Avatars Prove Motivational for Weight Loss

*By Emily Murray

Technology never ceases to amaze.

While it has advanced us in many aspects of our lives including communication, entertainment and even health, a new study shows that simply watching avatars exercising and maintaining healthy habits may be enough to prompt others to get on the fitness bandwagon.

When the women involved in the study watched a video about healthy weight loss habits featuring an avatar similarly shaped to themselves, they were more likely to work out the next day. Since obesity was officially declared a disease on June, doctors have been forced to look at this problem a bit more seriously. According to the CDC, nearly 36% of U.S. adults are obese. Obesity is associated with a wide range of preventable illnesses and diseases and the growing trend toward excessive weight gain has highlighted the need for new motivational tools.

This recent small study was published this month in the Journal of Diabetes Science and Technology. The group began with 128 women who were asked if they would be willing to test this virtual realty game of sorts to see what impact it would have on their weight loss goals. Eight-eight percent were willing to give it a shot and the majority had no real background in gaming or virtual reality.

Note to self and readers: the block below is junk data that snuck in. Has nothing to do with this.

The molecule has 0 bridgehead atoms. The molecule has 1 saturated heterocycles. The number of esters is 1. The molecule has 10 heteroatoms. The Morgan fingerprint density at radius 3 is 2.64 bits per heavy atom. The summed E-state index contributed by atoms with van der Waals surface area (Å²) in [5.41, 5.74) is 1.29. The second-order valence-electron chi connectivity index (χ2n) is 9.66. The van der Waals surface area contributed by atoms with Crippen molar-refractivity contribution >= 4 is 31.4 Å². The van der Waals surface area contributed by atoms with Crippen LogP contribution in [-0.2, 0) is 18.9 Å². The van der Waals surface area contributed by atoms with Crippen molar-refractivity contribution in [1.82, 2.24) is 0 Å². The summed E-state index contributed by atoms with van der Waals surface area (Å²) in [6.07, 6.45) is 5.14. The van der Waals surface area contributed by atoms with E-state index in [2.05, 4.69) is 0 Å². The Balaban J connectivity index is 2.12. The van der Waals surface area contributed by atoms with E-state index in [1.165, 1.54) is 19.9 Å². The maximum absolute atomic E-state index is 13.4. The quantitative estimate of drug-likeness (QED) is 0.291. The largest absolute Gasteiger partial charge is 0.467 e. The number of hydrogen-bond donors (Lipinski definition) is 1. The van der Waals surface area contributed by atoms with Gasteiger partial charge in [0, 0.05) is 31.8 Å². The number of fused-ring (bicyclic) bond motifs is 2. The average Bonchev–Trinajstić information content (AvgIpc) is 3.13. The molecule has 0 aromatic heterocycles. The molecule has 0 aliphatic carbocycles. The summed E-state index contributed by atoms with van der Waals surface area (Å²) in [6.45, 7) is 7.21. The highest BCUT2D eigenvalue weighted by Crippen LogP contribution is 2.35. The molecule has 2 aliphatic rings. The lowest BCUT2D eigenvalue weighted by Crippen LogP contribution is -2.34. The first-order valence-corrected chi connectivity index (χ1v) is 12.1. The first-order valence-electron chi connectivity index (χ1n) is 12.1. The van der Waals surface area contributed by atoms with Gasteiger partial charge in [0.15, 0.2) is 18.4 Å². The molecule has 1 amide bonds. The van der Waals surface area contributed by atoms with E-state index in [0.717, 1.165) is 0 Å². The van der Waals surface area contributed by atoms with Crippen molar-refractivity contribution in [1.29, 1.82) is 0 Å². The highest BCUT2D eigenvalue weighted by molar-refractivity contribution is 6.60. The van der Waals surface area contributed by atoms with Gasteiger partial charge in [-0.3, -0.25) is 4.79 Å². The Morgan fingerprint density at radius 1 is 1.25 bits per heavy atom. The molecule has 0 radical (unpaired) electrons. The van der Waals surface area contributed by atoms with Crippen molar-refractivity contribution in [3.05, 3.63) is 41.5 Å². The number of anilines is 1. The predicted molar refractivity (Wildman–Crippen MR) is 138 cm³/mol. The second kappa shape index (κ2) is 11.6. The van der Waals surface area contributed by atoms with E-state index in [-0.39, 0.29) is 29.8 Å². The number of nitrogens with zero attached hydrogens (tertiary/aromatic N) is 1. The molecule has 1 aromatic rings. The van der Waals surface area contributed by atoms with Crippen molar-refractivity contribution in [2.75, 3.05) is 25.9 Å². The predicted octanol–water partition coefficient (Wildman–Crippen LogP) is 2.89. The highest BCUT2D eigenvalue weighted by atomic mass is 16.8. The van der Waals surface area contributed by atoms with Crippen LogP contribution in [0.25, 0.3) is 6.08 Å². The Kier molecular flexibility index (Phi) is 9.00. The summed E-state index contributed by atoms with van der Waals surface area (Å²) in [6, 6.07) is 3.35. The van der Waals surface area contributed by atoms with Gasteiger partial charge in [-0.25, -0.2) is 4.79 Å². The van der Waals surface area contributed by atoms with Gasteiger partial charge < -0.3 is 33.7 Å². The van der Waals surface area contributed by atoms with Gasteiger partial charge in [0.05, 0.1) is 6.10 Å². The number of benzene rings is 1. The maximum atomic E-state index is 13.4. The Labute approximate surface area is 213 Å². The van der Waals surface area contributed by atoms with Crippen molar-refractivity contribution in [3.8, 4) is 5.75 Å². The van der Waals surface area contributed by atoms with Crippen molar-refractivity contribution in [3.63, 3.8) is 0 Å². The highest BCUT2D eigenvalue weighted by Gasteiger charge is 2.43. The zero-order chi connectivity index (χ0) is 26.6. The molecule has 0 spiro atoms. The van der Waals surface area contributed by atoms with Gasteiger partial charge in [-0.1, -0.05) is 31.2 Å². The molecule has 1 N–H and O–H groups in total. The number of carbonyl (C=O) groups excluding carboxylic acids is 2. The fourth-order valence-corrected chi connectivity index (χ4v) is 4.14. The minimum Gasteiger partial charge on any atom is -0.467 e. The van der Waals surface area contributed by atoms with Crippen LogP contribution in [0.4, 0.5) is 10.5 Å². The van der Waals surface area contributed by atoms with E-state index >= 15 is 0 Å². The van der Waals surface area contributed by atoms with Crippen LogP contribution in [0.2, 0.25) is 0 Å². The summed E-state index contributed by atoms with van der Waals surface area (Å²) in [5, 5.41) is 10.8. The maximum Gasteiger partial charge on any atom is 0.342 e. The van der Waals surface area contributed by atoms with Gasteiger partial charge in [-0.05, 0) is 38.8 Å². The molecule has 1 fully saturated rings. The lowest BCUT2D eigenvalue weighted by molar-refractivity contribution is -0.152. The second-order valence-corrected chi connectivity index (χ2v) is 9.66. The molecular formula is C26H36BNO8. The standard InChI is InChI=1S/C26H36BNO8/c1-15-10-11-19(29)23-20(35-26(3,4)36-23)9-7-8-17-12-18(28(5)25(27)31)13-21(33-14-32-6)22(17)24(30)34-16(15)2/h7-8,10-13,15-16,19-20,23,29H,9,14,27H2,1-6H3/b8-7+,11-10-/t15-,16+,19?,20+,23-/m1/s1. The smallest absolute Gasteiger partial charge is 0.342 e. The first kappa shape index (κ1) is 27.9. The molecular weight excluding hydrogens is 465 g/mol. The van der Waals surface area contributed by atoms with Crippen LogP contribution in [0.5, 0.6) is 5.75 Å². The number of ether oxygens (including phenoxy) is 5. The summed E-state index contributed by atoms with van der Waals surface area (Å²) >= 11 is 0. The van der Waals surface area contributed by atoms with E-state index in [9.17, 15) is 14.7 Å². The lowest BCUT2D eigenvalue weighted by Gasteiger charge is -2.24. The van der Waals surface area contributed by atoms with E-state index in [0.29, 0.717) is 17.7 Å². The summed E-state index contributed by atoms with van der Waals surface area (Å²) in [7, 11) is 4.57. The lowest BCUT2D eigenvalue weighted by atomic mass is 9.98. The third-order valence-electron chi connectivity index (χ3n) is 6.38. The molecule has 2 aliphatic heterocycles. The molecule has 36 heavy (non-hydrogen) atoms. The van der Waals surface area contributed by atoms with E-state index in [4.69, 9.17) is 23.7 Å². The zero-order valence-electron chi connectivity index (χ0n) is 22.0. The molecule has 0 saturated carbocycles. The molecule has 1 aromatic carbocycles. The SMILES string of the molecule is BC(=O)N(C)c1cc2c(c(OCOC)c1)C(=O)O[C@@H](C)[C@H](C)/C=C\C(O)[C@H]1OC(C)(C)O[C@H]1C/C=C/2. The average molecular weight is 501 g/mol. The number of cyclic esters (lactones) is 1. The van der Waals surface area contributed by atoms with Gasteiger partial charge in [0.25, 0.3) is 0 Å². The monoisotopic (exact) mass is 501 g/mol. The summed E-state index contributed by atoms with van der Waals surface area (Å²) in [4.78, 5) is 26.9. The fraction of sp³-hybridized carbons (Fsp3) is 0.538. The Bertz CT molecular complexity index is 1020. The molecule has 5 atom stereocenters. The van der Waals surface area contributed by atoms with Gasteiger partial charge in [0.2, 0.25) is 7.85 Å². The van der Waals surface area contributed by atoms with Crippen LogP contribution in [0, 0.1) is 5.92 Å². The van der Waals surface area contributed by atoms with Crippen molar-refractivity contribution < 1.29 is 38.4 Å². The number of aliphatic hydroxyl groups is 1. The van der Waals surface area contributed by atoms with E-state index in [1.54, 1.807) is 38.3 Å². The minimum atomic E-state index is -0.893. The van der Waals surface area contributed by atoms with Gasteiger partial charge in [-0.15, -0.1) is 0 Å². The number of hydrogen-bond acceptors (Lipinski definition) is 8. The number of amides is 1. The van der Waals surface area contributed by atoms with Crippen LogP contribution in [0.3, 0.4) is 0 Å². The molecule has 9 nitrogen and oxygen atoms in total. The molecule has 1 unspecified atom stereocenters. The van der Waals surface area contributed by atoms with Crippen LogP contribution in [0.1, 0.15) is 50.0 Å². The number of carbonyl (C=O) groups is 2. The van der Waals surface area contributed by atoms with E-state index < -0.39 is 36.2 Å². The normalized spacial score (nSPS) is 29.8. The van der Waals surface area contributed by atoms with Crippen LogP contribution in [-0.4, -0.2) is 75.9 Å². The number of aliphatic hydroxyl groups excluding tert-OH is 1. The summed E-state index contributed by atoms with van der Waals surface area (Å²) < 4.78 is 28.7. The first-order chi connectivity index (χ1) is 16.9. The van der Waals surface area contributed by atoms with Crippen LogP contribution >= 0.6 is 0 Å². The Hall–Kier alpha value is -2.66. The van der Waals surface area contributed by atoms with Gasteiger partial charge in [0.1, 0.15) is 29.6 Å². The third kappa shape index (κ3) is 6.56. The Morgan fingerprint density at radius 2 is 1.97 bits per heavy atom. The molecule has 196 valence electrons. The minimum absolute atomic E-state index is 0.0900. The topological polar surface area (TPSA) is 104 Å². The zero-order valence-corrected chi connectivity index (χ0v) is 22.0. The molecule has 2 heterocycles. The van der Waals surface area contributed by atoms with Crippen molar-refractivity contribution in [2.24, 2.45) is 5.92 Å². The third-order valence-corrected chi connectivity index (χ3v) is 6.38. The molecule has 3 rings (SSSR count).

The first step involved having a group of women use the game, though they were not able to change the behaviors of the avatars, they were able to change their physical characteristics to make them appear more like themselves. The video lasted 15 minutes.

Over the course of 4 weeks, the women watched the DVD. The basics of healthy eating were covered, including watching the avatar sit down to a well portioned meal, exercise etc. The women also set weight loss goals and at the end of the money, the average amount lost was 3.5 pounds.

While the long term benefits have not yet been studied, it seems this may be another tool that can strike a chord with women who don’t even have any background with virtual games. The more tools we put out there, the greater the chance that obesity rates will begin to plateau and even decline in the coming years.